|Saturday, 04 August 2012 19:19|
Let’s learn from the Olympics debacleTHERE is no grief like the grief that does not speak, said Henry Wadsworth Longfellow, the most popular American poet in the 19th century.
Zimbabweans are crestfallen following the departure from the Olympic Games of their medal hopeful, swimmer Kirsty Coventry.
Coventry ended her stay at the Olympics after she came home 6th in the 200m backstroke final that saw American teenager Missy Franklin emerge tops.
Earlier, Kirsty was seventh in the 100m backstroke and sixth in 200m individual medley, efforts that ruled her out of contention for any medal.
Before her valedictory swim last Friday, Minister of Education, Sport, Arts and Culture David Coltart said, “She has not had a lot of financial support and has been very isolated and only raced two competitive races prior to the London Olympics. So, when you compare that build-up to all her competitors, you will see that what she has achieved is absolutely remarkable’’.
Disadvantaged yes, remarkable no! Coventry’s “failure’’ is a serious indictment to Zimbabwe as a sporting nation. Her fall, coupled with other failures, epitomises the death of the jewel called “sport’’ in this country.
Minister Coltart, since time immemorial we have unleashed our athletes “like lambs led to the slaughter’’, to prestigious events, such as the Olympics, the world championships in athletics, world junior championships and numerous others on the continent, who have gone all the way to embarrass us as a nation while carrying our sacred national flag.
The long and short of it, Minister Coltart, is that we are tired of excuses after failing us. It’s all good to be sympathetic while in foreign lands but is this not what your ministry should have done to facilitate Kirsty. Our performance at those prestigious events has at best been disappointing, but at worst embarrassing.
Visuals of Kirsty on satellite television showed gloom, while the body language of her rivals pointed to preparedness, enthusiasm and hope.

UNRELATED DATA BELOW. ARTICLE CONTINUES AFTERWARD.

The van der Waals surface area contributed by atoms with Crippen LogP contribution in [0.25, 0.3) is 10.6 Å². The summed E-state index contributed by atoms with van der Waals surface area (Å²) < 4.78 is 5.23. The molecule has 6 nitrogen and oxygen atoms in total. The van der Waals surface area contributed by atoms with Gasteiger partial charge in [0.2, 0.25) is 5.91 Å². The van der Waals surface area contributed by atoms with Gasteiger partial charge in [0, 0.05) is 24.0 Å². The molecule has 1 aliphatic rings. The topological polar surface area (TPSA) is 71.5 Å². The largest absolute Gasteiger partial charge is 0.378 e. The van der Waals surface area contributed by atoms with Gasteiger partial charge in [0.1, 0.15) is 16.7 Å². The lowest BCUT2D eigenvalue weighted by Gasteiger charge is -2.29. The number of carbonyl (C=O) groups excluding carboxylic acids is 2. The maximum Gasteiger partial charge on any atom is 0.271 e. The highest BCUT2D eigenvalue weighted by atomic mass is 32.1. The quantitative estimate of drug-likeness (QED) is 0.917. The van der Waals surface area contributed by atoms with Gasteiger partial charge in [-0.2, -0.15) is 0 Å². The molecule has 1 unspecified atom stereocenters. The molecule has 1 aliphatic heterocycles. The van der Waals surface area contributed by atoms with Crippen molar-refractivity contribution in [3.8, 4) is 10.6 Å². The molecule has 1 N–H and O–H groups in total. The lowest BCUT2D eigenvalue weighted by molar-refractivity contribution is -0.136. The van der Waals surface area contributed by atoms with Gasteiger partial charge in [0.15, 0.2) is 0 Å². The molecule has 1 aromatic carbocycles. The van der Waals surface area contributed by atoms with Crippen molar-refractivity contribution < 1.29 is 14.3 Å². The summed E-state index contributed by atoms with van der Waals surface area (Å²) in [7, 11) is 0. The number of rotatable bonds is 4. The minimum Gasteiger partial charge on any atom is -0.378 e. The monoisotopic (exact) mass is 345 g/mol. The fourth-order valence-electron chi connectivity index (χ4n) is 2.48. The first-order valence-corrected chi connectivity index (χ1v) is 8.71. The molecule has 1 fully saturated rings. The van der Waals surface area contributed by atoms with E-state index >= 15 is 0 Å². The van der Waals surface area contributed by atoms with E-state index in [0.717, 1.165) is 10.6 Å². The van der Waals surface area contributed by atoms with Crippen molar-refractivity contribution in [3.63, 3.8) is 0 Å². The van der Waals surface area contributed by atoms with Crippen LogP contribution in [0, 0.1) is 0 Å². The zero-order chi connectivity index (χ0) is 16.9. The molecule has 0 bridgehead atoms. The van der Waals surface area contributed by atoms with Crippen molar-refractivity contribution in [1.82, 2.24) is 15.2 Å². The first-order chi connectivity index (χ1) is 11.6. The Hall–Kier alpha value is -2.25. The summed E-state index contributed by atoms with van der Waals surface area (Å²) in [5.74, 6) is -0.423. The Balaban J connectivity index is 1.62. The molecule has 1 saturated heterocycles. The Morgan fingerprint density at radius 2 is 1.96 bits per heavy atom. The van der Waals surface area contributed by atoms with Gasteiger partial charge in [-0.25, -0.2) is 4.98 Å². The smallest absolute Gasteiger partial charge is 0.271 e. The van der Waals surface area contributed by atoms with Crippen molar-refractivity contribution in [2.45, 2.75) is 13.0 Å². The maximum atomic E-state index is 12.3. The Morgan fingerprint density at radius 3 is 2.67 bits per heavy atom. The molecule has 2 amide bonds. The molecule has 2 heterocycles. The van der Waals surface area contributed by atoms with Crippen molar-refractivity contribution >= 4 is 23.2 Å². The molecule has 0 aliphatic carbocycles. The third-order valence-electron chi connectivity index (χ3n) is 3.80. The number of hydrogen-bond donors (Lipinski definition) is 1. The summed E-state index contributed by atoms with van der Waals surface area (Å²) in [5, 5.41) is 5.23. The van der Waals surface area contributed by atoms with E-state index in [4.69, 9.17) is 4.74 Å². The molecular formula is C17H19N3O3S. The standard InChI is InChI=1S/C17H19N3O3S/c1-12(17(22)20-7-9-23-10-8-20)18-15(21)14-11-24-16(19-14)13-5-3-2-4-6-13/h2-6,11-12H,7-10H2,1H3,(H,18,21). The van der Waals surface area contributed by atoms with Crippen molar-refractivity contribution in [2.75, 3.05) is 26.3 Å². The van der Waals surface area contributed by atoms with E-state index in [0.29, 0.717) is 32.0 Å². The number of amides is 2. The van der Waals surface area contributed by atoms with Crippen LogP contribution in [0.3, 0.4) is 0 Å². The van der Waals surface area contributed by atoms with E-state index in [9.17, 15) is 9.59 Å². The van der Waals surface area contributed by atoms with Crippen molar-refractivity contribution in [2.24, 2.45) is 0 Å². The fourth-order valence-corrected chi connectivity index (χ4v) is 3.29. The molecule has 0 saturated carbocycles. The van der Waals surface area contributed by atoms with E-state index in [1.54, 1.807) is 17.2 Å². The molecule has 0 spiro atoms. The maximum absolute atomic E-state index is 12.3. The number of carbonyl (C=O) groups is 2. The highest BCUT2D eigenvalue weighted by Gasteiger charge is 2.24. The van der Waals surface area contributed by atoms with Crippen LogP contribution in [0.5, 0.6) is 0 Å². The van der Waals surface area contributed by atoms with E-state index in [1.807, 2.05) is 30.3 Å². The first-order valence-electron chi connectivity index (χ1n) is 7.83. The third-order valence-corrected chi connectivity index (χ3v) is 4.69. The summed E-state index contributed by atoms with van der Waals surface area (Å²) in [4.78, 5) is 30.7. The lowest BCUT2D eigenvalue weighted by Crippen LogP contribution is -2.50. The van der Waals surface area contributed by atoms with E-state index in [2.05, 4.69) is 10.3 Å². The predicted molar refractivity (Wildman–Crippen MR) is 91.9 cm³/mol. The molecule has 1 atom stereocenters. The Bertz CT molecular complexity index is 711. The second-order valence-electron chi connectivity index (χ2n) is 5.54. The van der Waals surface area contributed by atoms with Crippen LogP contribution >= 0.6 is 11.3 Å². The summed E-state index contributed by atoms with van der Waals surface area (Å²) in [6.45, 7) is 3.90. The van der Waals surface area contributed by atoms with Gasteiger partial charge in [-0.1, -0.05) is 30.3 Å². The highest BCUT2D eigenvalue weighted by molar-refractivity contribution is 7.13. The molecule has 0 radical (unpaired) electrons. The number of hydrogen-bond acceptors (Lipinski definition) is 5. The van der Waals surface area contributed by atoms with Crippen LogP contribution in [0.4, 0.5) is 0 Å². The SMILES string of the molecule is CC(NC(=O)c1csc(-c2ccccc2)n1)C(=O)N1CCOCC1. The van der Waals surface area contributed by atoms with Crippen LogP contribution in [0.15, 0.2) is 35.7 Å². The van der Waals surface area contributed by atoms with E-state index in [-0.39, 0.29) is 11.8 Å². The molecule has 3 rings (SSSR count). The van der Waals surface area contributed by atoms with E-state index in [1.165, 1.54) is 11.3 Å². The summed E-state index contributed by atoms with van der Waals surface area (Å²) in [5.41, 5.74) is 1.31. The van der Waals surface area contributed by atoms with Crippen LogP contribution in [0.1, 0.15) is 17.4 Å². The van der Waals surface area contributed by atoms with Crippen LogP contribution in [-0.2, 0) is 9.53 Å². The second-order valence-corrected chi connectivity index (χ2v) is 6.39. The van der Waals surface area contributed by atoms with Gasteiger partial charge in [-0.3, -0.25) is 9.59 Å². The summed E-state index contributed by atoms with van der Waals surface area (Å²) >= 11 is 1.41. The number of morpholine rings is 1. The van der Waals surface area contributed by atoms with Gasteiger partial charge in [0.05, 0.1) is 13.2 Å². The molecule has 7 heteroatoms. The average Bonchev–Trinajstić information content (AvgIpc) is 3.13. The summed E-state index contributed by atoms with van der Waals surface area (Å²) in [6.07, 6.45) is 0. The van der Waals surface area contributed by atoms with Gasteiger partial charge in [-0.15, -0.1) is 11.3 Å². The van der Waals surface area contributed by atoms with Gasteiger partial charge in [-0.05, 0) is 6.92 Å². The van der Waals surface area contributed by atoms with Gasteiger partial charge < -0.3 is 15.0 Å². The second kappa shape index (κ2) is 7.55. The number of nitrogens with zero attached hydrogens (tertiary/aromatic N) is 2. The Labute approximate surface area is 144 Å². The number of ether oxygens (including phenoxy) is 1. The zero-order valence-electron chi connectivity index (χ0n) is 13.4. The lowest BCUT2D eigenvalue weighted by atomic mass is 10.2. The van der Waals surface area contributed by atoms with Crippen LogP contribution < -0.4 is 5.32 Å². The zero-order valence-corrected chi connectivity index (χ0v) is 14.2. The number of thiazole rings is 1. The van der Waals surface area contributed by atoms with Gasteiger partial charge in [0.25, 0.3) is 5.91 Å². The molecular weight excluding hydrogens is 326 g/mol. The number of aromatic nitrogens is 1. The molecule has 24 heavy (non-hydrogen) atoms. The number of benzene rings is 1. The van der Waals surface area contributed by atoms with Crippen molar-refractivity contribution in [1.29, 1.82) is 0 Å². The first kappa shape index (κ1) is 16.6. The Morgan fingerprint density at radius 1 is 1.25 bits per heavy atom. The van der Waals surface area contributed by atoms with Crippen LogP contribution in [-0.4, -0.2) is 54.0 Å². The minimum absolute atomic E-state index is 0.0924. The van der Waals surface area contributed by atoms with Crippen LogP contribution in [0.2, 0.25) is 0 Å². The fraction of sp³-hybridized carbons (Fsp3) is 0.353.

How can we expect athletes to raise our flag high when there is a want for morale, and before participation good training infrastructure coupled with handsome remuneration?
In soccer we have become accustomed to the fact that our team would be defeated. And then we may ask: what message are we communicating and what culture are we inculcating in our children?
Do we have to depend on the likes of Cuthbert Dube (Zifa president) for incentives to our football national teams yet the ministry of sport gets money from Treasury. As a nation we want to know where these financial resources are being use because we can’t depend on the benevolence of individual citizens. If the money is not enough it is the responsibility of the nation to raise it.
There are the traditional annual youth games that are supposed to provide seeds for our national teams, the seeds that are supposed to replace our aging athletes. Are the youth games serving that purpose? The answer is No because since the games’s inception everything has been forgotten immediately the games were over.
But instead we tend to look to towns and townships from the urban setup as the catchment area.
The advice is that Government should put money where its mouth is. But because it is not doing that we are now labelled perennial failures that are known only for such scandals as Asiagate.
It is our fervent hope that after our disastrous outing in London 2012, every effort will be made to fortify our sports development. Strategies, with a view to increasing the depth of our national team player base, and laying the foundation of an even stronger challenge at our next national assignments should be given priority.
Such a review should also examine possible means of enhancing our sports, locally, regionally and internationally.
Just like the National Athletics Associations of Zimbabwe president Joseph Mungwari rightly puts it elsewhere in the sports pages of this paper, let’s invest in building systems that will be effective in producing results for our country.
Asked about her future after the Friday debacle that left her in the cold, Coventry said: “I am going home after this to set up a foundation for sport and youth and I’m going to focus on life after sport.’’
Perhaps she has set the ball rolling for the relevant ministry and other stakeholders to follow suit.